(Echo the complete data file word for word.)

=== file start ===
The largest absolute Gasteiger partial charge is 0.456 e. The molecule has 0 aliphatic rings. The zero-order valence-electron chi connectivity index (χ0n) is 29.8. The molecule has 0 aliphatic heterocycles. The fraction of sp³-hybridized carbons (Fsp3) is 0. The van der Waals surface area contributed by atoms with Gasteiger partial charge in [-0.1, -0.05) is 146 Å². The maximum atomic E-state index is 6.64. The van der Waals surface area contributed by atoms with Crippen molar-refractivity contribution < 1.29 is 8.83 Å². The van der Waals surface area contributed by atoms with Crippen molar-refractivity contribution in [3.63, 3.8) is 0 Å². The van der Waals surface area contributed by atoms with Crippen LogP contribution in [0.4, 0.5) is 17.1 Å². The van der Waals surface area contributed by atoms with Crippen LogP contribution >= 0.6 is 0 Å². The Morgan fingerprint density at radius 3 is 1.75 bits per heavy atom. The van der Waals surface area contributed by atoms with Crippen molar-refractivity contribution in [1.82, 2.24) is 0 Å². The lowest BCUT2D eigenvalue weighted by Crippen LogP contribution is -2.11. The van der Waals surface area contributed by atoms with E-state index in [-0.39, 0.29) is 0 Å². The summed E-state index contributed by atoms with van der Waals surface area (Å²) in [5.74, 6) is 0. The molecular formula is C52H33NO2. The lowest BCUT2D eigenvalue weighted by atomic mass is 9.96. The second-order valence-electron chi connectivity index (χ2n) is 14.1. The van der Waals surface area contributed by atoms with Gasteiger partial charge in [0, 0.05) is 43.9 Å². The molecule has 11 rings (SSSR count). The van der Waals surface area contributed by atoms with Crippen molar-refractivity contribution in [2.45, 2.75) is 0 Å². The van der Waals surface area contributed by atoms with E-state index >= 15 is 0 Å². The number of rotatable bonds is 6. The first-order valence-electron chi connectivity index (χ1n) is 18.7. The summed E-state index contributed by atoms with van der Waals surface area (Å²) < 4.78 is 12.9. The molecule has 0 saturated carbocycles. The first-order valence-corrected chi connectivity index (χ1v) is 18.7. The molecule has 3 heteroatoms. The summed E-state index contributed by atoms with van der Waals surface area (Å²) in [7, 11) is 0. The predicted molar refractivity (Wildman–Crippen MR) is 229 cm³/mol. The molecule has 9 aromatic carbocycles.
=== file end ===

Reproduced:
The largest absolute Gasteiger partial charge is 0.456 e. The molecule has 0 aliphatic rings. The zero-order valence-electron chi connectivity index (χ0n) is 29.8. The molecule has 0 aliphatic heterocycles. The fraction of sp³-hybridized carbons (Fsp3) is 0. The van der Waals surface area contributed by atoms with Gasteiger partial charge in [-0.1, -0.05) is 146 Å². The maximum atomic E-state index is 6.64. The van der Waals surface area contributed by atoms with Crippen molar-refractivity contribution < 1.29 is 8.83 Å². The van der Waals surface area contributed by atoms with Crippen molar-refractivity contribution in [3.63, 3.8) is 0 Å². The van der Waals surface area contributed by atoms with Crippen LogP contribution in [0.4, 0.5) is 17.1 Å². The van der Waals surface area contributed by atoms with Crippen LogP contribution >= 0.6 is 0 Å². The Morgan fingerprint density at radius 3 is 1.75 bits per heavy atom. The van der Waals surface area contributed by atoms with Crippen molar-refractivity contribution in [1.82, 2.24) is 0 Å². The lowest BCUT2D eigenvalue weighted by Crippen LogP contribution is -2.11. The van der Waals surface area contributed by atoms with E-state index in [-0.39, 0.29) is 0 Å². The summed E-state index contributed by atoms with van der Waals surface area (Å²) in [5.74, 6) is 0. The molecular formula is C52H33NO2. The lowest BCUT2D eigenvalue weighted by atomic mass is 9.96. The second-order valence-electron chi connectivity index (χ2n) is 14.1. The van der Waals surface area contributed by atoms with Gasteiger partial charge in [0, 0.05) is 43.9 Å². The molecule has 11 rings (SSSR count). The van der Waals surface area contributed by atoms with Crippen molar-refractivity contribution in [2.45, 2.75) is 0 Å². The van der Waals surface area contributed by atoms with E-state index >= 15 is 0 Å². The number of rotatable bonds is 6. The first-order valence-electron chi connectivity index (χ1n) is 18.7. The summed E-state index contributed by atoms with van der Waals surface area (Å²) < 4.78 is 12.9. The molecule has 0 saturated carbocycles. The first-order valence-corrected chi connectivity index (χ1v) is 18.7. The molecule has 3 heteroatoms. The summed E-state index contributed by atoms with van der Waals surface area (Å²) in [7, 11) is 0. The predicted molar refractivity (Wildman–Crippen MR) is 229 cm³/mol. The molecule has 9 aromatic carbocycles.